Background: Lyme disease is the most common insect-borne infectious disease in the US. The American health authority CDC estimates that there are 10% to 20% of patients after the antibiotic treatment of Lyme disease who have a continuation, and a further worsening, of symptoms (Post-Treatment Lyme Disease Syndrome – PTLDS). So far, little is known about the effects of Lyme borreliosis and the resulting cost of the treatment of PTLDS.
The Johns Hopkins University (JHU), the first university in the US, researched and taught after the scientific model of German universities. It was was founded in 1876.
The present study was commissioned at the prestigious universities in the United States & the work has been applied retrospectively, which means it relies on data from the American health insurers from 2006 to 2010.
1* Within 30 days after diagnosis of Lyme disease, antibiotic therapy was initiated.
2* The patient was insured for more than 6 months prior to diagnosis of the Lyme disease and 12 months after the diagnosis of the disease by the insurance company.
3* The patient was either insured by his employer or had private health insurance, so that the necessary data was available.
4* The patient was younger than 65 years.
Only the records that meet these 4 criteria could be included in the study. After selection of the 547 993 Lyme disease patients there were 52,795 evaluation enabled records available.
The control group
The comparability of the data sets is critically dependent on the characteristics and the size of the control group. In the study, a Lyme patient was matched with 5 persons without Lyme disease diagnostics with the following criteria: Gender, age, region of residence. The control group in this case consisted of 263 975 people. The ratio of 1 to 5 increases the scientific significance and therefore the relevance of the study. „Controls for case-control studies find“ The Lancet article from 2005 describes this effect as the „Power of the study“.
o What are the financial implications of Lyme disease on the American health care system?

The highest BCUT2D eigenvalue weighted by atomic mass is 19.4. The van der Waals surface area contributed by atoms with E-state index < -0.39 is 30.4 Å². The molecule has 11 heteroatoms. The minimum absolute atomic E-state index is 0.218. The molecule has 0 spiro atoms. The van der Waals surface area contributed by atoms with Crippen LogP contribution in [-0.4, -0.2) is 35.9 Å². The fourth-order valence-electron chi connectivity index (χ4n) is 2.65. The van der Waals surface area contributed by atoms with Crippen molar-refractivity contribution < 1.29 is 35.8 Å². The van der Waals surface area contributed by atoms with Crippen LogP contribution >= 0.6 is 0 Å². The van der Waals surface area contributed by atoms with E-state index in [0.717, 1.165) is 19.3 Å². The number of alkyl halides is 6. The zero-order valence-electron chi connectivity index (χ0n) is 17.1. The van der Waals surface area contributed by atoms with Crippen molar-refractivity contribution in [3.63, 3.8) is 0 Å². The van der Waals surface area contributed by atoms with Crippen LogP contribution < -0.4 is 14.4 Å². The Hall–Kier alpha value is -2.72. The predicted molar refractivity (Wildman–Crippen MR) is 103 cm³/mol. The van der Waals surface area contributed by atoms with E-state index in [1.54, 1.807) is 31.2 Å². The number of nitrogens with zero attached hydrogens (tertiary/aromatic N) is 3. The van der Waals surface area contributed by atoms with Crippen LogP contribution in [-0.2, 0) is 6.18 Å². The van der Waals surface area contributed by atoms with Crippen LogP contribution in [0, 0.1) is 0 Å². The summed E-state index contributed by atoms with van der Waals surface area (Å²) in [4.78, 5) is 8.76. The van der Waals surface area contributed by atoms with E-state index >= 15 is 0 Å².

o What is the link between Lyme disease and the PTLDS, and how likely is it to develop PTLDS?
o What are the financial burdens on the American health care system caused by the post-Lyme syndrome?
Results of the study:
What are the financial implications of Lyme disease on the American health care?
o $ 2,968 higher total treatment costs on average per person in the Lyme disease group compared to the control group.
o 87% more outpatient contacts in a period of 12 months and $ 2,125 higher costs for outpatient visits on average per person in the Lyme disease group compared to the control group.
o 71% more hospitalisations of Lyme disease patients in a 12-month period and thus $ 230 higher costs on average per patient from the Lyme disease group compared with the control group.
What is the link between Lyme disease and the PTLDS, and how likely is it to develop PTLDS?
o 63.1% of Lyme disease patients showed clinical symptoms, which are brought together under the abbreviation PTLDS. The control group, however, showed only 27.6% of subjects with similar symptoms. The risk for the development of symptoms, which are compatible with PTLDS, is for Lyme disease patients – after antibiotic therapy – 4.77 times greater than in the control group.
o 32.7% of Lyme disease patients suffered, after antibiotic therapy, disproportionate fatigue and exhaustion. These symptoms showed in only 8.4% of the control group. The risk of these clinical symptoms in Lyme disease patients is 5.47 times higher than in the comparison group.
o 45.2% of Lyme disease patients showed myopathies, and in the control group this symptom was seen in only 18.9% of the cases. The risk for the development of myopathy in Lyme disease patients is 3.62 times higher than in the control group.
o 7.7% of Lyme disease patients were diagnosed with osteoarthritis after antibiotic treatment, while the control group showed only 1.8% symptoms of osteoarthritis. The risk of developing osteoarthritis is 4.51 times higher in Lyme disease patients than in the control group.
What are the financial burdens on the American health care caused by the post-Lyme syndrome?
o The average treatment costs per LD patient with PTLDS are $ 3,798 over the cost of treatment of Lyme disease patients without PTLDS.
o Outpatient contacts of patients with PTLDS were 66% higher compared to patients without PTLDS over 12 months. This resulted in outpatient treatment costs $ 2,786 higher in the PTLDS group.
o In addition, there are 89% more emergency contacts in the PTLDS group.
It can be seen that the patients who have developed PTLDS after the initial antibiotic treatment, caused significantly more costs than the Lyme disease patients, where it has not led to the development of PTLDS.
It can also be seen that 63.1% of the antibiotic treated Lyme disease patients have developed PTLDS.
Resume: The study has shown that Lyme disease patients, despite antibiotic therapy, generate far more costs in the healthcare system than patients who are not infected with Borrelia.
63.1% of Lyme disease patients showed clinical symptoms, which are brought together under the abbreviation PTLDS.
The risk for developing symptoms from the PTLDS for Lyme disease is 4.77 times higher than in the control group.
The Lyme patient with PTLDS costs the health care system on average $ 3,798 more than the Lyme patient without PTLDS.
This study illustrates that the existing treatments are either qualitatively, or quantitatively, in a position to prevent the development of PTLDS.